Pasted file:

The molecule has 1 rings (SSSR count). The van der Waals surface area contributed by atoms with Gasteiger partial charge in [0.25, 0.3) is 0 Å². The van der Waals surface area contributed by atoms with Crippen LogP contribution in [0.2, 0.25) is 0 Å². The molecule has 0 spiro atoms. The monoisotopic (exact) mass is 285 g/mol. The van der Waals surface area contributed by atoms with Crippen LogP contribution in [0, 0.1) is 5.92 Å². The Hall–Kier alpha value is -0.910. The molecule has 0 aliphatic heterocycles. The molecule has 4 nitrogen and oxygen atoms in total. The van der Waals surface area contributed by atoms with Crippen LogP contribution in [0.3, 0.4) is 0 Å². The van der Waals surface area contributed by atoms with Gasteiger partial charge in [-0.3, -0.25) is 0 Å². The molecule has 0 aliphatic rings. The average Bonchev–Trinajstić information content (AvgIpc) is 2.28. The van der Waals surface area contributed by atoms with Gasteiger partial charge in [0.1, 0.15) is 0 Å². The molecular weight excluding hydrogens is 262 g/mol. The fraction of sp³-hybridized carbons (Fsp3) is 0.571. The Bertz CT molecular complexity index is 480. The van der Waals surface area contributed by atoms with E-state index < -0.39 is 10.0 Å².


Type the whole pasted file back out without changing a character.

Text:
The molecule has 1 rings (SSSR count). The van der Waals surface area contributed by atoms with Gasteiger partial charge in [0.25, 0.3) is 0 Å². The van der Waals surface area contributed by atoms with Crippen LogP contribution in [0.2, 0.25) is 0 Å². The molecule has 0 spiro atoms. The monoisotopic (exact) mass is 285 g/mol. The van der Waals surface area contributed by atoms with Crippen LogP contribution in [0, 0.1) is 5.92 Å². The Hall–Kier alpha value is -0.910. The molecule has 0 aliphatic heterocycles. The molecule has 4 nitrogen and oxygen atoms in total. The van der Waals surface area contributed by atoms with Crippen LogP contribution in [0.3, 0.4) is 0 Å². The van der Waals surface area contributed by atoms with Gasteiger partial charge in [-0.3, -0.25) is 0 Å². The molecule has 0 aliphatic rings. The average Bonchev–Trinajstić information content (AvgIpc) is 2.28. The van der Waals surface area contributed by atoms with Gasteiger partial charge in [0.1, 0.15) is 0 Å². The molecular weight excluding hydrogens is 262 g/mol. The fraction of sp³-hybridized carbons (Fsp3) is 0.571. The Bertz CT molecular complexity index is 480. The van der Waals surface area contributed by atoms with E-state index < -0.39 is 10.0 Å².